Figure 1: There is a difference in the dry matter of organic and conventional fruits and vegetables, Liyue Guo. (Image credits: DOI: 10.1016/j.chnaes.2018.01.009)
Many possible reasons have been identified for the higher dry matter content in fresh organic produce.
One of the main reasons is that the use of fertilizers is accompanied by an increase in the absorption of water. In the presence of more water content, the dry matter percentage falls.
Another reason in the case of fruits is that they are harvested early in conventional farming. The maturity period is cut short for extending transport time, and the fruits are artificially ripened later using chemicals. This is in sharp contrast to organic farming, where fruits are plucked at a later mature stage and, therefore, accumulate enough dry matter.
Due to higher levels of DM, fresh produce grown organically can have many advantages:
Besides the method of farming, other factors—such as variety, climate, location, and soil type—can also have a great influence on the nutritional value of fresh produce.
Though only 1.4% of agricultural land is under organic farming worldwide, the demand for organic products is growing. There has been a 20% increase, globally, from 2016 to 2017. The increase in revenue was also in double digits. More information is needed about organic products. For example, regarding the differences in the composition between conventional and organic products, which are not the same across all species of fruits and vegetables. More research is also necessary to study changes in DM and their impact. Luckily there are enough precision instruments, such as the F-750 Produce Quality Meter by CID Bio-Science Inc, to assist scientists in tracking DM and other plant components and also help growers and suppliers.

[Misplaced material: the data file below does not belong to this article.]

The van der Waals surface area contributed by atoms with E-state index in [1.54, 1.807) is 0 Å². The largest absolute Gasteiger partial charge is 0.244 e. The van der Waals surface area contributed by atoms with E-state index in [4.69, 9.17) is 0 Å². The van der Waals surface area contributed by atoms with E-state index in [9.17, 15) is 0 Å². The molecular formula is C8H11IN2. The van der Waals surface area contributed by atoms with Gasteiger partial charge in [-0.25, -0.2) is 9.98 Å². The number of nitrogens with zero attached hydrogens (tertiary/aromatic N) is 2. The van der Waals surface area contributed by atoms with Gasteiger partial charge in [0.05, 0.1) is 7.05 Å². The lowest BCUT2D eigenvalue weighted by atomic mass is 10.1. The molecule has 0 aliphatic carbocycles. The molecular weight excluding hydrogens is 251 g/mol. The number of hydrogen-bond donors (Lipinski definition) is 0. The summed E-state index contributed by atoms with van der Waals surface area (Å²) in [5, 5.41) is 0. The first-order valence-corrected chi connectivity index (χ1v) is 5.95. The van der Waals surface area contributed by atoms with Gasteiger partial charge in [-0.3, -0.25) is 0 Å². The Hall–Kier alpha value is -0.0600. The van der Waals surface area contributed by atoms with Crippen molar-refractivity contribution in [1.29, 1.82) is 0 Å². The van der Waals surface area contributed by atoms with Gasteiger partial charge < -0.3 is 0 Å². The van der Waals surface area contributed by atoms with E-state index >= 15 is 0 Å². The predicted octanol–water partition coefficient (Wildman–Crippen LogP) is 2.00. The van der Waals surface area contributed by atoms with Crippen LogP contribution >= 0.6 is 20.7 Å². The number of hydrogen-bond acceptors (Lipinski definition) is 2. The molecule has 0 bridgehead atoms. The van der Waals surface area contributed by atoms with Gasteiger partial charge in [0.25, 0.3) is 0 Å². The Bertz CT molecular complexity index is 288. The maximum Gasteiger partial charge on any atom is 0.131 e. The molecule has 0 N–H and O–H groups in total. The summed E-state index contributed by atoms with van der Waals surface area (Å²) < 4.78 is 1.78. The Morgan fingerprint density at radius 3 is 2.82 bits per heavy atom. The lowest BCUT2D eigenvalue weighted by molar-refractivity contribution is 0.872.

Science Writer, CID Bio-Science
Ph.D. Ecology and Environmental Science, B.Sc Agriculture
Featured image credit - Zeyus Media
Bourn, D., and Prescott, J. (2002). A Comparison of the Nutritional Value, Sensory Qualities, and Food Safety of Organically and Conventionally Produced Foods.Critical Reviews in Food Science and Nutrition, 42(1):1–34. Retrieved from https://pdfs.semanticscholar.org/21bf/6139b76c808e4f1834fca840d41d54581a8d.pdf
Gąstoł, M., Domagała-Świątkiewicz, I., & Krośniak, M. (2011) Organic versus conventional – a comparative study on quality and nutritional value of fruit and vegetable juices. Biological Agriculture & Horticulture, 27:3-4, 310-319, DOI: 10.1080/01448765.2011.648726
Global Data Reveals Another Record Year for Organic Agriculture. Retrieved from https://www.organicwithoutboundaries.bio/2019/02/28/organic-agriculture-statistics-book-2019
Heaton, S. 2001. Organic farming food quality and human health. A review of evidence [Internet], Bristol (UK): Soil Association. [cited 2010 Apr 15]. Retrieved from
IFOAM. Organic Basics. Retrieved from https://www.ifoam.bio/en/our-library/organic-basics
Organic Without Boundaries. (2019, February 28).
Lairon, D. (2010). Nutritional quality and safety of organic food. A review. Agron. Sustain. Dev. 30: 33. https://doi.org/10.1051/agro/2009019
Myers-Smith, I., Midak, M., & Szeremeta, A. (2002, May 23). Food Quality: A comparison of organic and conventional fruits and vegetables. Retrieved from http://edepot.wur.nl/115486
Rembiałkowska, E. (2006). Organic food quality – axioms and ambiguities. Retrieved from orgprints.org › Odense_Congress-2006_3_II_2006
Smith-Spangler, C., Brandeau, M.L., Hunter, G.E., Bavinger, J.C., Pearson, M.,
Eschbach, P.J., Sundaram, V., Liu, H., Schirmer, P., Stave, C., Olkin, I. & Bravata, D.M. (2012). Are organic foods safer or healthier than conventional alternatives?: a systematic review,
Ann. Intern. Med. 157, 348–366.
Yu, Xi., Guo, L., Jiang, G., Song, Y., & Muminov, M. (2018). Advances of organic products over conventional productions with respect to nutritional quality and food security. Acta Ecologica Sinica. 38. 53-60. DOI:10.1016/j.chnaes.2018.01.009.